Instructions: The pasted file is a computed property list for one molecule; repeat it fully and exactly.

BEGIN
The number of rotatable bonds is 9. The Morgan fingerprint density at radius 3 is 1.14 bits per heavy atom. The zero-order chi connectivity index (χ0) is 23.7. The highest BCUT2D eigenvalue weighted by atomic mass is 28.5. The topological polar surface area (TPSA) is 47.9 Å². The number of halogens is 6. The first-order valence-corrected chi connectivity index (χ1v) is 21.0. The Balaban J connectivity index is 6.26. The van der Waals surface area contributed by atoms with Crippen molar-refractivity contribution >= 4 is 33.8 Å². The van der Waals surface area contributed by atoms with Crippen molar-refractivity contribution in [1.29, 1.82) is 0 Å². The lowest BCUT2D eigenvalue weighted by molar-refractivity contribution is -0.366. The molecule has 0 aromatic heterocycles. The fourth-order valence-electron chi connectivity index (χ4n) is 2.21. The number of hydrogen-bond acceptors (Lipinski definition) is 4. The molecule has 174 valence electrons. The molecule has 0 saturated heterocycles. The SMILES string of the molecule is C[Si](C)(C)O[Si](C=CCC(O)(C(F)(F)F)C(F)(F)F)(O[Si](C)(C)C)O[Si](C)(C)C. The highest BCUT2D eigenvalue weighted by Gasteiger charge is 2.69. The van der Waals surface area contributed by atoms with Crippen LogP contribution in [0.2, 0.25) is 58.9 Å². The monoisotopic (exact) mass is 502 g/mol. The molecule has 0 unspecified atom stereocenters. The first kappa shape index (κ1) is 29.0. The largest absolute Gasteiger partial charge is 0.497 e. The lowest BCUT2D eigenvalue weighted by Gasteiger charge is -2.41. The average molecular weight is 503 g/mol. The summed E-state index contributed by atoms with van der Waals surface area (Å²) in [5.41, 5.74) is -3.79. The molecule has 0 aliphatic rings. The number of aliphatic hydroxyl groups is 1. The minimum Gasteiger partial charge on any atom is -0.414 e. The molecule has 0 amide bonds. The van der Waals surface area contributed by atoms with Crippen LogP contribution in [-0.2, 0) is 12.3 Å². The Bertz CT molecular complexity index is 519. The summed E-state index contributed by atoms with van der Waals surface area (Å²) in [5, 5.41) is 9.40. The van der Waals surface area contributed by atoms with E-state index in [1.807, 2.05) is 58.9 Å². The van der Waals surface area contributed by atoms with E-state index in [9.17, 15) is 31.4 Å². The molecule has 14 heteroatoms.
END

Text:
The number of rotatable bonds is 9. The Morgan fingerprint density at radius 3 is 1.14 bits per heavy atom. The zero-order chi connectivity index (χ0) is 23.7. The highest BCUT2D eigenvalue weighted by atomic mass is 28.5. The topological polar surface area (TPSA) is 47.9 Å². The number of halogens is 6. The first-order valence-corrected chi connectivity index (χ1v) is 21.0. The Balaban J connectivity index is 6.26. The van der Waals surface area contributed by atoms with Crippen molar-refractivity contribution >= 4 is 33.8 Å². The van der Waals surface area contributed by atoms with Crippen molar-refractivity contribution in [1.29, 1.82) is 0 Å². The lowest BCUT2D eigenvalue weighted by molar-refractivity contribution is -0.366. The molecule has 0 aromatic heterocycles. The fourth-order valence-electron chi connectivity index (χ4n) is 2.21. The number of hydrogen-bond acceptors (Lipinski definition) is 4. The molecule has 174 valence electrons. The molecule has 0 saturated heterocycles. The SMILES string of the molecule is C[Si](C)(C)O[Si](C=CCC(O)(C(F)(F)F)C(F)(F)F)(O[Si](C)(C)C)O[Si](C)(C)C. The highest BCUT2D eigenvalue weighted by Gasteiger charge is 2.69. The van der Waals surface area contributed by atoms with Crippen LogP contribution in [0.2, 0.25) is 58.9 Å². The monoisotopic (exact) mass is 502 g/mol. The molecule has 0 unspecified atom stereocenters. The first kappa shape index (κ1) is 29.0. The largest absolute Gasteiger partial charge is 0.497 e. The lowest BCUT2D eigenvalue weighted by Gasteiger charge is -2.41. The average molecular weight is 503 g/mol. The summed E-state index contributed by atoms with van der Waals surface area (Å²) in [5.41, 5.74) is -3.79. The molecule has 0 aliphatic rings. The number of aliphatic hydroxyl groups is 1. The minimum Gasteiger partial charge on any atom is -0.414 e. The molecule has 0 amide bonds. The van der Waals surface area contributed by atoms with Crippen LogP contribution in [-0.2, 0) is 12.3 Å². The Bertz CT molecular complexity index is 519. The summed E-state index contributed by atoms with van der Waals surface area (Å²) in [5, 5.41) is 9.40. The van der Waals surface area contributed by atoms with E-state index in [1.807, 2.05) is 58.9 Å². The van der Waals surface area contributed by atoms with E-state index in [9.17, 15) is 31.4 Å². The molecule has 14 heteroatoms.